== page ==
Having qualified for the last three World Cups and come away with just one performance of any note, a last 16 appearance on home turf in 2002, Japan will be desperate to make a more lasting impression in South Africa, but, after being drawn in what will be a closely-fought Group E, the Samurai Blue’s prospects don’t look particularly good this time around.
After a slightly disappointing qualifying campaign in which Japan garnered only 15 points from their eight games, only enough to see them finish a distant second to Australia in AFC Group A, Head Coach Takeshi Okada would seem to have a lot of work on his hands if he is to instill a greater consistency of performance into his team. But that is not to say that this is a squad lacking in quality, in fact, quite the opposite is true. Although there are no Japanese players plying their trade with any of Europe’s very biggest clubs, the likes of Shunsuke Nakamura and Makoto Hasebe have plenty of experience in some of the best leagues in the world and have impressed on foreign shores in recent seasons. There is also an exciting group of young players breaking into the starting eleven, CSKA Moscow’s Keisuke Honda (23) and Shinji Okazaki (24) of Shimizu S-Pulse arguably the two most outstanding talents of this new generation.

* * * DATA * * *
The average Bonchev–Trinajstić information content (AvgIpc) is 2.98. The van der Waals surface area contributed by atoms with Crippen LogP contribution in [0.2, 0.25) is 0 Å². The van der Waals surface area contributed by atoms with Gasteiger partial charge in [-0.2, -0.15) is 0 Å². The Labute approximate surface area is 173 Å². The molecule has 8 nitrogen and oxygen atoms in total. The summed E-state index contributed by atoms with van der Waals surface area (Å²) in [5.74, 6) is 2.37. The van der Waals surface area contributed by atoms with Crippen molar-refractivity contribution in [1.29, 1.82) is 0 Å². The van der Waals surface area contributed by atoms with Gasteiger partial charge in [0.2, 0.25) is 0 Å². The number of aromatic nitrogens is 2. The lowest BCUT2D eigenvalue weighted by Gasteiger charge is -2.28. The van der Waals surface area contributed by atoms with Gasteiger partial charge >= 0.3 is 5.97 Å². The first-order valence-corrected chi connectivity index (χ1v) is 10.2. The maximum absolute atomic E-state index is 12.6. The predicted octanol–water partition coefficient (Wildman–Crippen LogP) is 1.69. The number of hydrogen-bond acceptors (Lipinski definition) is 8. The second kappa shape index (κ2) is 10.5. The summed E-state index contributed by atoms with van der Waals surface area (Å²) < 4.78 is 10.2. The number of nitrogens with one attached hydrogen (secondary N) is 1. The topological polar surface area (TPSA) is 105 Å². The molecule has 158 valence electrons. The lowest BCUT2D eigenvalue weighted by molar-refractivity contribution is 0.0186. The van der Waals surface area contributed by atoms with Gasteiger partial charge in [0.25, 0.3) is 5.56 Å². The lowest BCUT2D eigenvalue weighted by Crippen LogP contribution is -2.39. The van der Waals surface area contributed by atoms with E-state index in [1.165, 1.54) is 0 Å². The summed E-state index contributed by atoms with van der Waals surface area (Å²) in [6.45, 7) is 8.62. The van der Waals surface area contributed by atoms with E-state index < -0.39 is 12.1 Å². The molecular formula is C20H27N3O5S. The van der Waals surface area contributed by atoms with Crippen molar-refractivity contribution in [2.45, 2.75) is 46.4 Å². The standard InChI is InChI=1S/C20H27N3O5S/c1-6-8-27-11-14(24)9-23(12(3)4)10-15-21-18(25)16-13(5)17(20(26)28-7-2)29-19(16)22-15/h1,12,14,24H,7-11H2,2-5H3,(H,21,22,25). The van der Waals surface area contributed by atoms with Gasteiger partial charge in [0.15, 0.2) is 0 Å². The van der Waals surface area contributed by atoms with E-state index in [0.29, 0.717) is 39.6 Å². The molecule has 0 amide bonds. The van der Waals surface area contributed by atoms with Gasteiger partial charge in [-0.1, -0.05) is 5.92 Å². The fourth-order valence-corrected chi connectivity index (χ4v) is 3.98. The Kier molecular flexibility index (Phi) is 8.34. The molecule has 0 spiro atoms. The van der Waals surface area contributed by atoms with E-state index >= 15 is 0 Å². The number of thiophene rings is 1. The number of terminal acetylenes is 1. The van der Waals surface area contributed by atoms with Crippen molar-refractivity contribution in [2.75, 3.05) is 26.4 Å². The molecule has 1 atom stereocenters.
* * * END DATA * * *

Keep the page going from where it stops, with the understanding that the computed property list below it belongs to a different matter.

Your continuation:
Tactically, Okada likes to organise his side in a conventional 4-2-3-1, Yuki Abe and the 2009 Asian Player of the Year Yasuhito Endo shielding the back four, with the dangerous pairing of Hasebe and Okazaki flanking Nakamura in a potent attacking trio designed to support the lone forward. In fact, Okada is spoilt for choice in the striking department, with Keiji Tamada, Kisho Yano and Takayuki Morimoto all presenting a strong case for selection, although Tamada seems the most likely candidate for a starting place in South Africa.
Although this may be a Japanese team shorn of some of the big stars of previous World Cups – Shinji Ono and Hidetoshi Nakata being two names that spring immediately to mind – it is a team full of potential. Whether that potential can be realised, however, is another question entirely. With several talented young players beginning to emerge as possible stars of the future, the 2010 World Cup will likely provide valuable experience for the squad as Japan look to the future and what could be the country’s strongest ever showing in 2014. Progression from the group might be too much to ask this time around, but expect to see signs of exciting emerging talent from Okada’s side this summer.
Probable starting XI: Narazaki (Nagoya Grampus); Uchida (Kashima Antlers), Tulio (Nagoya Grampus), Nakazawa (Yokohoma F. Marinos), Nagotomo (FC Tokyo); Abe (Urawa Red Diamonds), Endo (Gamba Osaka); Hasebe (Wolfsburg), Nakamura (Yokohoma F. Marinos), Okazaki (Shimizu S-Pulse); Tamada (Nagoya Grampus)
Road to South Africa: 2nd in AFC Group A
World Ranking: 45th
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